EBay CEO Meg Whitman ’77‘s next move could take her from the boardroom to the campaign trail. The Los Angeles Times reported Jan. 25 that Whitman, a top fundraiser for presidential candidate Mitt Romney, is considering a run for governor in California’s 2010 election. A source close to Whitman “downplayed the seriousness” of the campaign talk, according to the Times. … Fear, history professor Jan Gross‘ book about anti-Semitism in Poland at the end of World War II, recently was translated to Polish, and the new version has been “sharply criticized” in Poland, the Associated Press reported Jan. 24. Gross has faced his critics in public debates, including a forum in the town of Kielce, where he explained that he wanted the book “to show people what an incredibly strong toxic poison anti-Semitism is in the general psychology of Poles, because it made us incapable of withstanding temptation.”
Dance festival preview
Princeton students rehearse “Name by Name,” one of five pieces that will be performed at the University’s Spring Dance Festival Feb. 22, 23, and 24 at the Berlind Theatre. MacArthur fellow Susan Marshall is the choreographer. Click here for a complete list of festival pieces and performers.
Photo by Frank Wojciechowski
With Princeton students away for intersession and not much activity on campus, The Weekly Blog takes a look back at PAW news from January in years past:
Jan. 28, 1998 | Wins propel Tigers into top 20
“No less an authority than ESPN’s poster boy for logorrhea, Dick Vitale, predicted that if Princeton could get by St. John’s on December 27, ‘these guys could run the table, baby,’ and finish 26-1. … A glance at the national rankings after their 77-48 rout of Manhattan showed them 15th in the AP and ESPN/USA Today polls. No Princeton team since the 1966-67 version, Butch van Breda Kolff ’45’s swan song, has been ranked that high.” By Peter Delacorte ’67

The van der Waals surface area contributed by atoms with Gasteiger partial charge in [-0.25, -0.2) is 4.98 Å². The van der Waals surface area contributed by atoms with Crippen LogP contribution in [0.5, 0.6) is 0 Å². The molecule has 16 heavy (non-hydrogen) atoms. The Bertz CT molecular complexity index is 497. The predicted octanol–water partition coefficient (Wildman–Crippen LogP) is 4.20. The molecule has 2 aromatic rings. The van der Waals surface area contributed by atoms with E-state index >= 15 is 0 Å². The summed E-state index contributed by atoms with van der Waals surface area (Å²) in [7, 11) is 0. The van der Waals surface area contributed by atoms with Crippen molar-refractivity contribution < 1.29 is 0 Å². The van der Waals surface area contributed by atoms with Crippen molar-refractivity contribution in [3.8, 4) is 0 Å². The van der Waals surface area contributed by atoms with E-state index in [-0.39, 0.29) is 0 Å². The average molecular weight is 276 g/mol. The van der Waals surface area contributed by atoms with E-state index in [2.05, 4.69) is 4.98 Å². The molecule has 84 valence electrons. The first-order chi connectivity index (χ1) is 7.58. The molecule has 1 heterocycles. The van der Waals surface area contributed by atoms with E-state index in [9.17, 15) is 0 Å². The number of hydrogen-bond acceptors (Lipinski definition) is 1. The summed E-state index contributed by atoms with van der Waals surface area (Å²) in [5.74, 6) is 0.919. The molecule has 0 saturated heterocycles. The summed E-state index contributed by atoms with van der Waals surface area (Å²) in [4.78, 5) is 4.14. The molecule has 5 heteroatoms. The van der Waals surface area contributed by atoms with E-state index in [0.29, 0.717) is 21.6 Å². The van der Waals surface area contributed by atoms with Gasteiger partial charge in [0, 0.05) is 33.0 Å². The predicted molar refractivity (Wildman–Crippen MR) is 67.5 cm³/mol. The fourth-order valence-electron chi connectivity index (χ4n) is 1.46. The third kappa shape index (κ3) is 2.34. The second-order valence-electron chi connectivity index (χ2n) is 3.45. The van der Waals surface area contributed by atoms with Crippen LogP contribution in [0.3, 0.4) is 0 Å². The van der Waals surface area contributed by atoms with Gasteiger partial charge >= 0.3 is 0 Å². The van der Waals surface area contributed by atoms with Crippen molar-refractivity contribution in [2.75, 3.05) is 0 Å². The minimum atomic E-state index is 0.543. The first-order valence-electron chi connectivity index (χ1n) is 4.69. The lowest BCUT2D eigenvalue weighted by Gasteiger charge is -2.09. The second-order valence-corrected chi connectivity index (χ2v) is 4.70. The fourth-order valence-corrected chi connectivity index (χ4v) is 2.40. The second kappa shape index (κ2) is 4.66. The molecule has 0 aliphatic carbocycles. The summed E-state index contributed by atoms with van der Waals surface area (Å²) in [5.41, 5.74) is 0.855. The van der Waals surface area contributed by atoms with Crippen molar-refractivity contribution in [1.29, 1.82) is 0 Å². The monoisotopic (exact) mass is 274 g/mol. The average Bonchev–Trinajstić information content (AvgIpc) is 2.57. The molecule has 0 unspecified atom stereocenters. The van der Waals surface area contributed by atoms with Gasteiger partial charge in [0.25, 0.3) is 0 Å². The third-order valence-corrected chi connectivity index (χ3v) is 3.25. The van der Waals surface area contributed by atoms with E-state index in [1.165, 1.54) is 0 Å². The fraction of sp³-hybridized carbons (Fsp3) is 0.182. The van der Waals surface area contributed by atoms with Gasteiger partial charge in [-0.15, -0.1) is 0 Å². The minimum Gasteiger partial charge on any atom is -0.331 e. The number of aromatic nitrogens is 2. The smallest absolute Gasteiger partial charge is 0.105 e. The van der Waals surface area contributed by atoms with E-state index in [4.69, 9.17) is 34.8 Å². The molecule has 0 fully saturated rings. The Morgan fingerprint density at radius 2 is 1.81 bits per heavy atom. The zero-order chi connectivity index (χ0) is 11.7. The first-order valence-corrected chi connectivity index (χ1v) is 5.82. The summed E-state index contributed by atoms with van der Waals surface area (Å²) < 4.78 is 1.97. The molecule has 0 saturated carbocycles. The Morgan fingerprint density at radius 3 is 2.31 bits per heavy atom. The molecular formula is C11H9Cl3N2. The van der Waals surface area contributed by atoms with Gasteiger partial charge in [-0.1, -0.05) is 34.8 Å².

Jan. 30, 1978 | Crime in the stacks
“Although a sign near the entrance to Firestone Library asks guests to identify themselves, no well-behaved person is ever approached to show identification or to justify his presence in any way. Furthermore, most of the library’s holdings are kept in open stacks to encourage browsing. … This halcyon arrangement is now endangered by rising thievery. … The magnitude of the problem was discovered last spring when the library completed its first thorough inventory in recent years. … [T]he inventory revealed that 4.35 percent of the nearly two million volumes in Firestone’s open stacks and almost 10 percent of the materials in branch libraries are missing. In all, some 150,000 volumes with a replacement cost of approximately $3 million have disappeared.” By Virginia Kays Creesy
Jan. 25, 1963 | A $3,500,000 machine
“This has been called the Age of the Computer – the characteristic instrument of our scientific, rationalized civilization – and as of last month, Princeton was right in the center of it. In the 1960s these ‘giant brains,’ unknown twenty years ago, predict Presidential elections, land astronauts, write acceptable TV scripts, compose serious music (‘The Illiac Suite for String Quartet’), play chess, translate scientific Russian, and in what might be called an act of planned parenthood, design other computers. … [The University’s new IBM 7090] has over 50,000 transistors and 1,000,000 magnetic cores, performs 229,000 additions per second, and with its auxiliary equipment cost over $3,500,000.” By John D. Davies ’41